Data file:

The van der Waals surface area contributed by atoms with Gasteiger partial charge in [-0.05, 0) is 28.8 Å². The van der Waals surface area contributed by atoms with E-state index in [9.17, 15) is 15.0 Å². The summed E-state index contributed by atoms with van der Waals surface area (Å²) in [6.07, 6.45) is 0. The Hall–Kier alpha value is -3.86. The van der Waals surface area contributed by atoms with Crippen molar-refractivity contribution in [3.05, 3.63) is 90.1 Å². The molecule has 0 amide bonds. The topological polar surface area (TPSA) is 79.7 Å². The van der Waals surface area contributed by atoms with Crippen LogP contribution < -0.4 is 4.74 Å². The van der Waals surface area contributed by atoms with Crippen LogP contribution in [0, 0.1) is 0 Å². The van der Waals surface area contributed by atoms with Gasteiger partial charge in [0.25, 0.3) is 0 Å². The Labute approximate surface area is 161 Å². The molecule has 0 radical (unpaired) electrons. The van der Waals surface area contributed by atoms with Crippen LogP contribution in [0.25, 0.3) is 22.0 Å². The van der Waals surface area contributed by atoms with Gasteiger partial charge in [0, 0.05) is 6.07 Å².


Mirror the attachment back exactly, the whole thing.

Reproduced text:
The van der Waals surface area contributed by atoms with Gasteiger partial charge in [-0.05, 0) is 28.8 Å². The van der Waals surface area contributed by atoms with E-state index in [9.17, 15) is 15.0 Å². The summed E-state index contributed by atoms with van der Waals surface area (Å²) in [6.07, 6.45) is 0. The Hall–Kier alpha value is -3.86. The van der Waals surface area contributed by atoms with Crippen molar-refractivity contribution in [3.05, 3.63) is 90.1 Å². The molecule has 0 amide bonds. The topological polar surface area (TPSA) is 79.7 Å². The van der Waals surface area contributed by atoms with Crippen LogP contribution < -0.4 is 4.74 Å². The van der Waals surface area contributed by atoms with Crippen LogP contribution in [0, 0.1) is 0 Å². The van der Waals surface area contributed by atoms with Gasteiger partial charge in [0.25, 0.3) is 0 Å². The Labute approximate surface area is 161 Å². The molecule has 0 radical (unpaired) electrons. The van der Waals surface area contributed by atoms with Crippen LogP contribution in [0.25, 0.3) is 22.0 Å². The van der Waals surface area contributed by atoms with Gasteiger partial charge in [0, 0.05) is 6.07 Å².